Talent Knows No Limits
Young man with visual impairment
Like any job seeker, people with disabilities should be prepared to "sell" themselves in a job interview and demonstrate that they are fully qualified for the position.

Job Seeker's Toolkit



In this section:

Attention-Getting Resumes

Chronological and Functional Resumes

Cover Letters

Pre-Employment Testing

Interviewing Skills

Interview Accommodations













The Art of Disclosing Your Disability by Richard Pimentel is a question and answer study guide.

Tips from the Job Accommodation Network - Disability Disclosure and Interviewing

Interviewing Skills

Preparing for the "Audition"

A well-managed job search campaign will eventually result in getting invitations to job interviews. Landing an interview is just the first major hurdle – it means the job seeker has "made the cut" into a small group of people being considered for the position. The next hurdle to clear is the interview itself – the opportunity to prove s/he is the best person for the job.

The interview is extremely important, because each person granted an interview is probably also qualified for the job. The decision about who gets hired now comes down to who the interviewer(s) believe will be the "best fit" for the organization:

From the employer’s perspective, the interview process isn’t always the most reliable way to pick the best job candidates. In fact, many employers complain that it’s impossible to know whether or not a person can do a job just based on an interview; consequently many hiring decisions are based the interviewer’s "gut instinct".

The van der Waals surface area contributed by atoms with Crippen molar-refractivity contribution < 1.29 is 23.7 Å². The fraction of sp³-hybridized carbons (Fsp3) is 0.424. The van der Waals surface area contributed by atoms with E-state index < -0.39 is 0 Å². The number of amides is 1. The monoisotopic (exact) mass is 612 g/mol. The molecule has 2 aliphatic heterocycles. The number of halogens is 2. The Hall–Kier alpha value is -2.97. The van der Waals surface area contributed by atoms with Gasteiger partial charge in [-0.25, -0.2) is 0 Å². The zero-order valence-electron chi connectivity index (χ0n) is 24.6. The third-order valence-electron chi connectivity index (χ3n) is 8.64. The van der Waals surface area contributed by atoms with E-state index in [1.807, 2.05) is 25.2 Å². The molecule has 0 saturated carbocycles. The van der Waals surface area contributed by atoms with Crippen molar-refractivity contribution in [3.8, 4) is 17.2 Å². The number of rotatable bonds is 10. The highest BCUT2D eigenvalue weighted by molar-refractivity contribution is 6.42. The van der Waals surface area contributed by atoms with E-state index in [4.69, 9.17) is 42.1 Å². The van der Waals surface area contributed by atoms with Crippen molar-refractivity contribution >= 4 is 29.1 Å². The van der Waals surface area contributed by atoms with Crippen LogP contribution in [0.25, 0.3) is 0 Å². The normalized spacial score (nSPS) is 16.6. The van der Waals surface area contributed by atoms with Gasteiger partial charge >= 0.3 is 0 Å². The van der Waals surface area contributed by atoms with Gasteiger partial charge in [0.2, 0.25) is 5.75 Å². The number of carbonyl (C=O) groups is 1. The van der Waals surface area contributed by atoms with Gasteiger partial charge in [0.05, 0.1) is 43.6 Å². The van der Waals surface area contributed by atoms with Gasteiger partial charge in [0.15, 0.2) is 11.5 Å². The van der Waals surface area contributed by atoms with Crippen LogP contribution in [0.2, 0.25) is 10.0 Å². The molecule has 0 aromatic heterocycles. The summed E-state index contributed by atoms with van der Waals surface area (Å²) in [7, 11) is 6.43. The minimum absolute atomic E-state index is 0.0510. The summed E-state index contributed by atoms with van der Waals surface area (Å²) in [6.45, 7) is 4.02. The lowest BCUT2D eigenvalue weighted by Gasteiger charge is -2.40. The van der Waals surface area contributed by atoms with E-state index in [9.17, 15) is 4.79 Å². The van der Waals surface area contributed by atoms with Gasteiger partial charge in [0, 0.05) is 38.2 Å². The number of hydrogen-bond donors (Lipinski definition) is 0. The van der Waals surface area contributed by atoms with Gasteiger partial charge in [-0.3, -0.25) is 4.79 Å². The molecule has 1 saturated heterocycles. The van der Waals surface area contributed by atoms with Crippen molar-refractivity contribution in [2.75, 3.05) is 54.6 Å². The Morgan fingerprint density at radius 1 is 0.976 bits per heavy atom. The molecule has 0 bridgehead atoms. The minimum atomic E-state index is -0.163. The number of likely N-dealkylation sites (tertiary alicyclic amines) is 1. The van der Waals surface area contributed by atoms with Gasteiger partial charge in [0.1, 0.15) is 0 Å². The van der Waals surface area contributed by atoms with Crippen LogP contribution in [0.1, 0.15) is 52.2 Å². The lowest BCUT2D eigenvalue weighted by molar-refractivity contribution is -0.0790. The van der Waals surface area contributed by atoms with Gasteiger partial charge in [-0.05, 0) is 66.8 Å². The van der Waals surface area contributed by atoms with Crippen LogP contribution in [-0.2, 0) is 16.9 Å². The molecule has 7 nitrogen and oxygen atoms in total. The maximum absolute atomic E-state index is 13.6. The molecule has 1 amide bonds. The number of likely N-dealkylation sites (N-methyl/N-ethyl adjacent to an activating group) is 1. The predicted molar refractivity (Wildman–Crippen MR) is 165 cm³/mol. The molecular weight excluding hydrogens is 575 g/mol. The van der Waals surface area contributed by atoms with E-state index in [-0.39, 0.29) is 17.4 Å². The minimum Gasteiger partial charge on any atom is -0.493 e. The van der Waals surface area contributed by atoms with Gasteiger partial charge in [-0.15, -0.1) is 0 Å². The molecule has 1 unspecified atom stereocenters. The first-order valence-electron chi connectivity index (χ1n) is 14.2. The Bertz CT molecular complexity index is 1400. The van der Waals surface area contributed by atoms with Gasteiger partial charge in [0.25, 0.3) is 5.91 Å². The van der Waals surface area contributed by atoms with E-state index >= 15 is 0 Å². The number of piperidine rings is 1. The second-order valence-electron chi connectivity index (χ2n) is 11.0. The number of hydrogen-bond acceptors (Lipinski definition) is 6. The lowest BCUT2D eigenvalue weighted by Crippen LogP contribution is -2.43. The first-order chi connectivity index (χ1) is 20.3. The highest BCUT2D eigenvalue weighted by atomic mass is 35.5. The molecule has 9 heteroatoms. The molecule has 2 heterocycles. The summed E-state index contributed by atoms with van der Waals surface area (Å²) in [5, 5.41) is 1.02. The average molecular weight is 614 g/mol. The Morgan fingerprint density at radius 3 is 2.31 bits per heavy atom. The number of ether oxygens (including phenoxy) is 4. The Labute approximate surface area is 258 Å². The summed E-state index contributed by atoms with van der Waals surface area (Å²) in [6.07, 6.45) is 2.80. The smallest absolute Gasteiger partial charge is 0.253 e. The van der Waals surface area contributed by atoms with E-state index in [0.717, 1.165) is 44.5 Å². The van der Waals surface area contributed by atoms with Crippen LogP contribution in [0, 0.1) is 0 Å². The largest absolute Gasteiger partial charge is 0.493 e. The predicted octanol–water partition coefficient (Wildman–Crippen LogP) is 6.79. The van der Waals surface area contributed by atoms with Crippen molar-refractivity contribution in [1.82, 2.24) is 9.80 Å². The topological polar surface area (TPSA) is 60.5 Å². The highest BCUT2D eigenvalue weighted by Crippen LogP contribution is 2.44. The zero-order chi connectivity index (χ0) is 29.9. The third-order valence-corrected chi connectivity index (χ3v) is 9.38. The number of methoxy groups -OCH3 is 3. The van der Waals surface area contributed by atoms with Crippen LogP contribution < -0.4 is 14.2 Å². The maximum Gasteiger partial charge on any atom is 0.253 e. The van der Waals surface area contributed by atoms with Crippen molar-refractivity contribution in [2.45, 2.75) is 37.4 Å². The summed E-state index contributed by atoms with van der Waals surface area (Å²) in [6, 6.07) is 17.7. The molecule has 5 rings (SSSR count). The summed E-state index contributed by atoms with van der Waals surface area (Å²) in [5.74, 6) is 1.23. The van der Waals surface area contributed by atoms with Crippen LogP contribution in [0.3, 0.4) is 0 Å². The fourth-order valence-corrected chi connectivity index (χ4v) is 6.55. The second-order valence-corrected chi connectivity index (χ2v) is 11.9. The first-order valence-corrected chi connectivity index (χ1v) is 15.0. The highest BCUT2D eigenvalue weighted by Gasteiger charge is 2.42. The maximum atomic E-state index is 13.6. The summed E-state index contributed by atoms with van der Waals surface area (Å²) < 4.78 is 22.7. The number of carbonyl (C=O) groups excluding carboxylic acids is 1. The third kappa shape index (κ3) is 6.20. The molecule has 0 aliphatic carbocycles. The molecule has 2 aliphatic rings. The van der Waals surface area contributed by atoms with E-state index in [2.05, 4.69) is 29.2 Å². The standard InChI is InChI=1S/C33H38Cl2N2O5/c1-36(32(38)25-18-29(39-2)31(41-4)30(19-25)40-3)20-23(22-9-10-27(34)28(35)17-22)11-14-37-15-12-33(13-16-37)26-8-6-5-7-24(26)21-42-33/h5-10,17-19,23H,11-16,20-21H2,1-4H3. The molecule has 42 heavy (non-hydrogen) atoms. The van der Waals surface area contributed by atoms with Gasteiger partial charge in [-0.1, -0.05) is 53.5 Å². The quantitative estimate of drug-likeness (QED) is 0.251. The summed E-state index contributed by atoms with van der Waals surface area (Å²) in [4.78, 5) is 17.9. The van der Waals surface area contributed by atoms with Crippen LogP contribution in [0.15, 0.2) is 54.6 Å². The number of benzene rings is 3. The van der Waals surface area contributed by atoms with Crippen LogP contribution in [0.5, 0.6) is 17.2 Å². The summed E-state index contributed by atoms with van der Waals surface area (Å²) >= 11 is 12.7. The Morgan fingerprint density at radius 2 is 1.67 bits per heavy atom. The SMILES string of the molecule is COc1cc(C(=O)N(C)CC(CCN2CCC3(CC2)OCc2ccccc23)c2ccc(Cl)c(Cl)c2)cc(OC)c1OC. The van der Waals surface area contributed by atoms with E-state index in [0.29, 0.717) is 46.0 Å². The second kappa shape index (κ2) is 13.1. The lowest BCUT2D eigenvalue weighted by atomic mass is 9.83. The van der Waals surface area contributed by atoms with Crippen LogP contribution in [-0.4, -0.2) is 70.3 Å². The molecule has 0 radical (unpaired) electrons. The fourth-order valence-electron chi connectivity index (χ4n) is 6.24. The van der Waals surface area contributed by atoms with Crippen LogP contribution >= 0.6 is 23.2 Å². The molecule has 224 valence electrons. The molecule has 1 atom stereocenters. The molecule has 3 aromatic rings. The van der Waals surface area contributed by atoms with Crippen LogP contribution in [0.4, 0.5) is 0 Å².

When preparing for an interview, it’s useful to think of it as an "audition". The interviewer wants to know if the applicant can:

"Audition" Tips

The person being interviewed has the challenge of proving to the interviewer that they can do all of these things. Some interviewers are more skilled than others at asking the right questions, but even if an employer isn’t an effective interviewer, an applicant can still find a way to "play a few notes" to prove they’re qualified for the job.

Suggested "audition" tips:

If you will require a job accommodation--

Preparing for the Interview

People with disabilities may use One-Stop resources for interview preparation (workshops, mock interviews, etc.) available to all customers as a starting point. In addition, there are disability-specific issues that should be addressed:


Disclosure of a disability is very much a personal decision by the job seeker. However, two basic guidelines are extremely useful:

1) Disclose disability-related information only as necessary.

2) Disclose to as few people as necessary.

Additionally, One-Stop system staff should abide by the following:

Disclosure: Before or During the Interview

In most cases, if an individual can complete the hiring process without having to disclose, it is probably best to wait until at least after the job offer has been made (if disclosure is going to occur at all). However, there are situations in which earlier disclosure may make sense.

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This information was developed in partnership with the EmployABILITY program of the City of Los Angeles Community Development Department, created in collaboration with the Los Angeles City Workforce Investment Board, to create career empowerment for persons with disabilities.

Employability Partnership       Workforce Investment Board       Work Source California Building Business and Careers